The president’s $4 trillion budget request includes $431 billion in proposed reductions to Medicare, of which $350 billion would come from health care providers and $83.8 billion from structural reforms.

Specifically, the budget proposal would reduce payments to providers by $29.5 billion by implementing site-neutral policies; cut bad debt payments to providers, including hospitals, by $31.1 billion; reduce Medicare graduate medical education (GME) payments by $16.3 billion; reduce critical access hospital (CAH) payments from 101% to 100% of reasonable costs for a savings of $1.73 billion; and eliminate the CAH designation for hospitals located fewer than 10 miles from the nearest hospital for savings of $770 million.

It also proposes to reduce the payment updates for post-acute care providers for savings of $102.1 billion and make other post-acute program changes. The proposed cuts are over 10 years. The budget request would increase Medicaid funding overall by $7.7 billion over 10 years, but cut the program in certain areas.

In his statement, the AHA’s Umbdenstock faulted the administration for proposing further cuts to hospital care as the field is carrying out “enormous changes that continue to improve the quality of patient care.” He called the proposed cuts “short-sighted at a time when our nation’s health care infrastructure needs to be strengthened.”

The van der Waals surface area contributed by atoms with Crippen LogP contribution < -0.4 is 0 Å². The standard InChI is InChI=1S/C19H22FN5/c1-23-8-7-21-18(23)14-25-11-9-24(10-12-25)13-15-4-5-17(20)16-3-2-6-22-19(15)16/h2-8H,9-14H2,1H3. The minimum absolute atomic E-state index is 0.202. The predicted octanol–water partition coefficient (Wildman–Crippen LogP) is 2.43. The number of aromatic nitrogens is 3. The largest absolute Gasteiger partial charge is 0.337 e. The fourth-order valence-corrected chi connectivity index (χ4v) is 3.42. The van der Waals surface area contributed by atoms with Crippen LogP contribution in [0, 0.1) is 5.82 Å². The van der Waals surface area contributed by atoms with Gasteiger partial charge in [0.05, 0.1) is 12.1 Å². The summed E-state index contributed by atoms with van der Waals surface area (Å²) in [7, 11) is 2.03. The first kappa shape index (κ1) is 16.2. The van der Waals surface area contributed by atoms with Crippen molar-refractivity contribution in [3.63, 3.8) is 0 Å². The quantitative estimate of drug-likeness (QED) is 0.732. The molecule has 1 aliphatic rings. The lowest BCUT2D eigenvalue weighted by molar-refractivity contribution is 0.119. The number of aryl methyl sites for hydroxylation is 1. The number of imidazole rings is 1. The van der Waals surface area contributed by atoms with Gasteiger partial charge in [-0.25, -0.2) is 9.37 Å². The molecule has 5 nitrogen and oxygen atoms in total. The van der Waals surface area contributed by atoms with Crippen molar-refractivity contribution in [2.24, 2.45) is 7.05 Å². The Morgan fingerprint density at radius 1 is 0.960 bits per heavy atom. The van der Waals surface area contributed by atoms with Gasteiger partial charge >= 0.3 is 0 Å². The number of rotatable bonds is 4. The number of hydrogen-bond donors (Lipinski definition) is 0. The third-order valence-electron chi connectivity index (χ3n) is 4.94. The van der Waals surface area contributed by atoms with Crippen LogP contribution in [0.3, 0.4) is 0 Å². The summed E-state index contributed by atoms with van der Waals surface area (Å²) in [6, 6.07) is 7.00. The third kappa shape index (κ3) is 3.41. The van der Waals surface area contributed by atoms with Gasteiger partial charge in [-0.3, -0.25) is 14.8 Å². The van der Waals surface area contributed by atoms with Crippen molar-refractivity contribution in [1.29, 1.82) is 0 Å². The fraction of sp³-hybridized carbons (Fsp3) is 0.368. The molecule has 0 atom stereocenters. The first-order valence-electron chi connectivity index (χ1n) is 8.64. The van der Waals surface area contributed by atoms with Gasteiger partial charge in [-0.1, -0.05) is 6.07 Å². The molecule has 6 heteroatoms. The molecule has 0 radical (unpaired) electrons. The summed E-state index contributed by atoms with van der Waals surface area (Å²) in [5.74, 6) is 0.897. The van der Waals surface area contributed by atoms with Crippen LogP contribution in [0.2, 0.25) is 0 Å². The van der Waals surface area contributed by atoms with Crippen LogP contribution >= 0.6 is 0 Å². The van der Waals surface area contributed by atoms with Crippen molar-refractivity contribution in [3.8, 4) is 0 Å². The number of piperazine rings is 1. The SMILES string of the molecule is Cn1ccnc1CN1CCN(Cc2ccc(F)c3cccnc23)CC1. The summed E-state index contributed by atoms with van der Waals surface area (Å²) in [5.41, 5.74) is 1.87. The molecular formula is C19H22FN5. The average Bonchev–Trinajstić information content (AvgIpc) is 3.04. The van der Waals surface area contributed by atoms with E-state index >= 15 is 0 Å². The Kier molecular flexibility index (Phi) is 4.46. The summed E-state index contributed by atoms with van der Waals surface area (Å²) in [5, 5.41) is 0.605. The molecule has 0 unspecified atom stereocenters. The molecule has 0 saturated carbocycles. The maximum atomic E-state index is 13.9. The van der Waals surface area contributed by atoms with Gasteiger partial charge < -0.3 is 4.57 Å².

On a more positive note, the AHA was pleased with the administration’s willingness to pursue structural reforms that could strengthen Medicare’s financial viability, and its call to replace the remaining Medicare sequestration cuts that were imposed under the 2011 Budget Control Act. Under sequestration, Medicare rates are reduced by 2% through 2021.

The budget assumes reforms to the Medicare sustainable growth rate for physician payments would be enacted, but it does not identify a funding source.

Among other Medicare measures, the president’s FY 2016 budget proposes to:

• boost efforts to eliminate waste, fraud and abuse for savings of $1.8 billion;

• raise the “60% Rule” threshold for inpatient rehabilitation facilities back to 75 percent for savings of $2.2 billion;

• implement bundled post-acute care payments for savings of $9.3 billion;

• eliminate the 190-day lifetime limit on inpatient psychiatric care, which costs the federal government $5 billion;

• strengthen the Medicare Independent Payment Advisory Board for savings of $20.9 billion;

• make changes to beneficiary premiums, deductibles and co-pays for savings of $83.8 billion;

• introduce home health co-payments for new beneficiaries for a savings of $830 million; and

• encourage the use of generic drugs by low-income beneficiaries for a savings of $8.9 billion.

Medicaid and CHIP. The president’s plan would reduce Medicaid disproportionate share hospital payments in FY 2025 for savings of $3.29 billion. The budget also would provide $11.9 billion to extend the Children’s Health Insurance Program through 2019, and extend Medicare rates for primary care physicians under Medicaid, but do so in a budget-neutral manner.